Contact the SBRC to arrange a meeting to discuss your project and learn more about how the lab can assist you in integrating salivary bioscience into your research.


Network Lab Manager: Chatchaporn “Gib” Uraipong (
Network Lab Director: A/Prof Eva Kimonis (
Network Lab Scientific Director: Dr Denovan Begg (
Website: TBA 

Multi-Modal Collaborative High-End Visualisation Network

More information coming soon

Hardware Signal Processing Lab for Signal Information and Machine Intelligence

More information to follow

  • RSF's Piper Seminole Aircraft

    Airborne Remote Sensing Facility

    Did you know that UNSW is the highest ranked university which offers aviation degrees and flight training and undertakes aviation research? Programs and facilities are managed through the School of Aviation known locally as UNSW Aviation, which also houses the RSF. 

    The RSF operates a twin-engined Piper PA44 for airborne observations out of Sydney's Bankstown Airport. The Facility has pilots experienced in remote sensing, offers a range of operations throughout NSW, customised data products, competitive pricing and can adapt to scientific payloads as required. 

  • One of the controlled stirred tank fermenters available at the RPF.

    Recombinant Products Facility has moved

    As part of the Biological Science building refurbishment, the RPF will soon have brand new lab facilities. However, for the duration of the refurbishments, the RPF had to move to the Samuels Building. The move is now complete and all equipment was successfully recommissioned. 

    You can find the RPF for the next 18 months in Samuels room 128 (cell culture and fermentation, PC2 facility) and Samuels room 124 (HPLC, AKTA Purifier, Explorer and START). Please feel free to come and visit the new location to chat to the friendly RPF staff about your research project!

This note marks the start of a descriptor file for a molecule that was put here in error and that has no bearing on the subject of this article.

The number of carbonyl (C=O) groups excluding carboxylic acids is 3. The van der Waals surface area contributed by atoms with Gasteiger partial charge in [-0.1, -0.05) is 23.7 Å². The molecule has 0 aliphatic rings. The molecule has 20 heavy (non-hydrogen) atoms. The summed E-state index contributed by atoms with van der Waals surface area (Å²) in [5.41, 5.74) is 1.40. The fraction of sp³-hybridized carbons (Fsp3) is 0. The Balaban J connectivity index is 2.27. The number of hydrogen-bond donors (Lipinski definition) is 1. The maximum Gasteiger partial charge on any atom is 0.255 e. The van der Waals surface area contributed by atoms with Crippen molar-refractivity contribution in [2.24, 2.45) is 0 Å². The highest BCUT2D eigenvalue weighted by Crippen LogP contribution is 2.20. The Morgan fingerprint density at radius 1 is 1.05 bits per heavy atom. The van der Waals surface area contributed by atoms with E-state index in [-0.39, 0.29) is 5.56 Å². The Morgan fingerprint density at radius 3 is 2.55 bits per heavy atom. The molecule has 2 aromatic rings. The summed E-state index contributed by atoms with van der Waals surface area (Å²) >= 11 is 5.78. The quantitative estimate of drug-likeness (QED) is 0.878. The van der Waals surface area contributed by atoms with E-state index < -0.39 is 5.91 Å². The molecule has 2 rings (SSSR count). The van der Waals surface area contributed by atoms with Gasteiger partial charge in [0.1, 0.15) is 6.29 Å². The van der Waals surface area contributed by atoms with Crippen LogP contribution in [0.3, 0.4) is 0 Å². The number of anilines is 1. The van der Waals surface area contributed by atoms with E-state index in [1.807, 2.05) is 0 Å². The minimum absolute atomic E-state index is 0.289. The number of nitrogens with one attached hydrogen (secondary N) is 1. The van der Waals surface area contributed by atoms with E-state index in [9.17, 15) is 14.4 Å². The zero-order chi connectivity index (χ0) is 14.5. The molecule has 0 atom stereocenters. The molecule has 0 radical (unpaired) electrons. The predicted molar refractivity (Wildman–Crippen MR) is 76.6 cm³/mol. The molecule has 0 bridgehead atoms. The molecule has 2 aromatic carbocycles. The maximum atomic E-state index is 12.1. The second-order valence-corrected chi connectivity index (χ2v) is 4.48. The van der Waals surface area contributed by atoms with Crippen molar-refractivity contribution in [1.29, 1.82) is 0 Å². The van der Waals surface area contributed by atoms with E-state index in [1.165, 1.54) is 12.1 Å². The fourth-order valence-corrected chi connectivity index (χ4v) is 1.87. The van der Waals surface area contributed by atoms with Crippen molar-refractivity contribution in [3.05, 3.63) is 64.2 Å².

• The SDN team with a rack in the test-bed, along with a network diagram and an application use-case (of streaming video telemetry) operating over the test-bed.

    What is the Software Defined Network Testbed?

    The state-of-the-art test-bed for Software Defined Networking (SDN) allows experimentation with new network protocols and architectures. This test-bed is built using hardware equipment from multiple vendors (Noviflow, Pica8, Allied Telesys) and software controllers from several open-source initiatives (Floodlight, ONOS, Ryu, and Faucet). The test-bed is centred at the School of Electrical Engineering and Telecommunications, but allows connectivity from around the UNSW campus, and also extends to the CSIRO and 8 other Universities across the country.

    New solutions being trialled on this test-bed include telemetry to monitor and control streaming video (Netflix, Youtube) experience in carrier and enterprise networks, and new cyber-security solutions to detect and mitigate attacks on Internet-of-Things (IoT) devices. Projects using this test-bed have got funding support from Optus, Google, and the DST Group. For further information, refer to the link above or contact Prof. Vijay Sivaraman at 

  • UNLOC Radar

    UNLOC Radar